Ghana and Botswana are the kinds of success stories the Obama administration is trying to encourage across Africa. Unlike many African nations, they've both made real strides in establishing democratic institutions with relatively little corruption, and open economies that are attracting foreign investment.
"The African continent is a place of extraordinary promise as well as challenges," Obama said just before his visit. "We're not going to be able to fulfill those promises unless we see better governance."
Indeed, Africa is known more for its failures than its successes. It has suffered from corrupt dictators like Zimbabwe's Robert Mugabe and Liberia's former President Charles Taylor. Other problems include famines, ethnic conflicts in places like Darfur and Rwanda that have killed millions, and the rampant useand abuseof child soldiers. In some countries, there's also been a reluctance to deal seriously with AIDS, which has decimated an entire generation of Africans.
But countries like Ghana and Botswana are helping to create a new image of Africa as a place in which power can change hands peacefully, free-market policies can boost economic growth, and education is widely available.
As a point of departure for thousands of slaves bound for the Americas, Ghana has a special, if sad, connection to the United States. This west African nation of 23 million people gained its independence from Britain in 1957. It has a functioning democracy that has managed several peaceful transitions of power. Its diversified economy includes gold mines and cocoa production, and its people are well educated.
A Favorite Stop
The rock star Bono, who has made Africa's progress a personal cause, has called Ghana "the new face of Africa."
All this has made Ghana a favorite stop for American Presidents. Obama's predecessors, George W. Bush and Bill Clinton, also visited.
Obama received a warm welcome in Ghana. His face was everywhere, from billboards to T-shirts, with thousands of people lining the streets and watching from rooftops to get a glimpse of America's first black President. As the son of a one-time Kenyan goat-herder who came to the U.S. as a student, Obama was in a good position to deliver a blunt message to Africans about the need to take responsibility for their problems and put their houses in order.
"Africa doesn't need strongmen," Obama said in an address to Ghana's Parliament. "It needs strong institutions." Botswana, in southern Africa, has developed those institutions. In 1967, the year after it gained its independence from Britain, a huge diamond mine was discovered.
But unlike other countries where the money ended up in the hands of corrupt leaders and their friends, Botswana's government set aside a percentage of the revenue from the mines for public projects like better roads and clean drinking water. As Secretary Clinton put it, "they were not going to let outsiders or corrupt insiders exploit what was the [people's] natural right to the riches of their country."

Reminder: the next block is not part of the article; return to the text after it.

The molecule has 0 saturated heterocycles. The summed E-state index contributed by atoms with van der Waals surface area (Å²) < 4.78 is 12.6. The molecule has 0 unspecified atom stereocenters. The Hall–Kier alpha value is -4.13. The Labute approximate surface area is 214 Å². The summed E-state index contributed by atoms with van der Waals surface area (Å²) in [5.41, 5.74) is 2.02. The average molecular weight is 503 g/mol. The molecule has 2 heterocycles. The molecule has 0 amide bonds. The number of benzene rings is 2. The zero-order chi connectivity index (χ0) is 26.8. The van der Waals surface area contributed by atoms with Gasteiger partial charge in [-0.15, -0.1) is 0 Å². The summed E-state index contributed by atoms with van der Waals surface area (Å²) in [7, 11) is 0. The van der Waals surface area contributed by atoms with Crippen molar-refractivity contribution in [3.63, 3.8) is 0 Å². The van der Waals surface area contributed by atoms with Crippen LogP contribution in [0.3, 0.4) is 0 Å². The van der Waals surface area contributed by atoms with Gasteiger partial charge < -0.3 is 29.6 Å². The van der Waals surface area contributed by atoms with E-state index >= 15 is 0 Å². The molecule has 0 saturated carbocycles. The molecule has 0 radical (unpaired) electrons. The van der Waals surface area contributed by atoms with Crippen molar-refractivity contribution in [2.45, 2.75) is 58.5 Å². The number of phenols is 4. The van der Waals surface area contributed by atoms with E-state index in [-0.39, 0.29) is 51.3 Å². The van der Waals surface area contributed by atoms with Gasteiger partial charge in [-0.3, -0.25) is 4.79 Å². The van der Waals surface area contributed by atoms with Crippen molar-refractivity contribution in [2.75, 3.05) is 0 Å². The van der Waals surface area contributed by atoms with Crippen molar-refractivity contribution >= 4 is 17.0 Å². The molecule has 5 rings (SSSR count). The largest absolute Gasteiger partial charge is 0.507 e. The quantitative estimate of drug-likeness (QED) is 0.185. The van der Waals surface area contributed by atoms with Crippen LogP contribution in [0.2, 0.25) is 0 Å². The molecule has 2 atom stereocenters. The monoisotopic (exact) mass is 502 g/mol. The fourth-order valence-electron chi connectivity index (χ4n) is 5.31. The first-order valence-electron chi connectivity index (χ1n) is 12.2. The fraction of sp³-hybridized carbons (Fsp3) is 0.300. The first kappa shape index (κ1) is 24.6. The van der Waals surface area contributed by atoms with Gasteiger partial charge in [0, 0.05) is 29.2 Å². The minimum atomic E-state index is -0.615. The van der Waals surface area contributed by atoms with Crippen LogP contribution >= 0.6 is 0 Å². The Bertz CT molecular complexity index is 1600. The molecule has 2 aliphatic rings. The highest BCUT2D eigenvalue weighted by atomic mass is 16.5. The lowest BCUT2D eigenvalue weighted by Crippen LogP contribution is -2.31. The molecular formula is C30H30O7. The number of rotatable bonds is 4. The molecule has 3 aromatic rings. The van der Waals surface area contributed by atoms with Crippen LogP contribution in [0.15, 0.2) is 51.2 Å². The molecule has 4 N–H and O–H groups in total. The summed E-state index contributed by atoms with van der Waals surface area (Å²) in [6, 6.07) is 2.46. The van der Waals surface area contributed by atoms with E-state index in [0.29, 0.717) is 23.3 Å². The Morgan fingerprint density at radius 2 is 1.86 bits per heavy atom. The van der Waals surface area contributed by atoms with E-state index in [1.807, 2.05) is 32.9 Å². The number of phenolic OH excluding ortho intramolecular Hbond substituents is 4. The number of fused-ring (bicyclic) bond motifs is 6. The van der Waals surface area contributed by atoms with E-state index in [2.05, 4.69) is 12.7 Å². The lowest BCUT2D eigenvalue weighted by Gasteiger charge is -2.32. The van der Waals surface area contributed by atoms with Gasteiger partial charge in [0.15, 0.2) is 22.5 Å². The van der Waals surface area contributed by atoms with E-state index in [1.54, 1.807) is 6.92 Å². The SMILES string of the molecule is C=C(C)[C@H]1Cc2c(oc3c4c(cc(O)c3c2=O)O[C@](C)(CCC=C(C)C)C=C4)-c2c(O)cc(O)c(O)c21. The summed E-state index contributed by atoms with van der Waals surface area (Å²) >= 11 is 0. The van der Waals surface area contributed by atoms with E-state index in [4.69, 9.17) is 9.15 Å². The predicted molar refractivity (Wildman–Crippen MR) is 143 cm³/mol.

It transformed the nation: In the first years of its independence, Botswana was one of the poorest countries in the world. Today, it's one of the most prosperous countries in Africa, with a solid middle class and a per capita income of $13,000 a year. Botswana is also Africa's longest continuous multi-party democracy, and it has a good record on human rights.
Compared to countries like Nigeria and Sierra Leone, Botswana has "done spectacularly well at avoiding all the curses of resource-rich countries," says John Page of the Brookings Institution in Washington, D.C.
Dorina Bekoe, an Africa expert at the U.S. Institute of Peace, says the rest of Africa could learn from the examples of Ghana and Botswana. The lesson is that "good governance is a way to avoid conflict," she says.
A New Generation of Leaders
Bekoe notes that Ghana's election last December was very close and hotly contested, and there were fears it might end in violence. But it didn't, according to Bekoe, because the government moved quickly and openly to resolve election disputes and give people confidence in the process and the outcome.
Despite Africa's challenges and its troubled history, Page sees hope for the years ahead.
"The generation of African political leaders who came into power immediately after the colonial period were well-intentioned people with bad economic policies," says Page. "Then you go to a generation of leaders who are bad people with bad economic ideas. Finally, we're starting to see a generation of leaders in Africa who are better people with better economic ideas."